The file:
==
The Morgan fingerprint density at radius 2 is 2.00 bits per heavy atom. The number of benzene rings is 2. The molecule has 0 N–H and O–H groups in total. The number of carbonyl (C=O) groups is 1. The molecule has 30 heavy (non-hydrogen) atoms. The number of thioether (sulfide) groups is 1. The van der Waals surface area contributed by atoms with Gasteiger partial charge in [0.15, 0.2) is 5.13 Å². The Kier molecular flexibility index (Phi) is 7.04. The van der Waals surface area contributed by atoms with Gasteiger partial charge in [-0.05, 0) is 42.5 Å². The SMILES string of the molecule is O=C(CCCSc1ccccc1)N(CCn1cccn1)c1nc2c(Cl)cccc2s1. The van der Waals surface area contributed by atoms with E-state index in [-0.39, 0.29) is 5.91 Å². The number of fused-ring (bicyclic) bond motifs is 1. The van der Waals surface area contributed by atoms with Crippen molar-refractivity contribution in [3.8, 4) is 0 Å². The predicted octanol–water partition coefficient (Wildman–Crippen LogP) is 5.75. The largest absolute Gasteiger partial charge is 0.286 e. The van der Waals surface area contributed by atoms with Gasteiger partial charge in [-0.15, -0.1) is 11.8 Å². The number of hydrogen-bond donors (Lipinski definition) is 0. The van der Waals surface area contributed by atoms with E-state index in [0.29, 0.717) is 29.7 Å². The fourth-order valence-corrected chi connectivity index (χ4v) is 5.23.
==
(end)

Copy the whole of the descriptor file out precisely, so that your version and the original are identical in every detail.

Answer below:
The Morgan fingerprint density at radius 2 is 2.00 bits per heavy atom. The number of benzene rings is 2. The molecule has 0 N–H and O–H groups in total. The number of carbonyl (C=O) groups is 1. The molecule has 30 heavy (non-hydrogen) atoms. The number of thioether (sulfide) groups is 1. The van der Waals surface area contributed by atoms with Gasteiger partial charge in [0.15, 0.2) is 5.13 Å². The Kier molecular flexibility index (Phi) is 7.04. The van der Waals surface area contributed by atoms with Gasteiger partial charge in [-0.05, 0) is 42.5 Å². The SMILES string of the molecule is O=C(CCCSc1ccccc1)N(CCn1cccn1)c1nc2c(Cl)cccc2s1. The van der Waals surface area contributed by atoms with E-state index in [-0.39, 0.29) is 5.91 Å². The number of fused-ring (bicyclic) bond motifs is 1. The van der Waals surface area contributed by atoms with Crippen molar-refractivity contribution in [3.8, 4) is 0 Å². The predicted octanol–water partition coefficient (Wildman–Crippen LogP) is 5.75. The largest absolute Gasteiger partial charge is 0.286 e. The van der Waals surface area contributed by atoms with Gasteiger partial charge in [-0.15, -0.1) is 11.8 Å². The number of hydrogen-bond donors (Lipinski definition) is 0. The van der Waals surface area contributed by atoms with E-state index in [0.29, 0.717) is 29.7 Å². The fourth-order valence-corrected chi connectivity index (χ4v) is 5.23.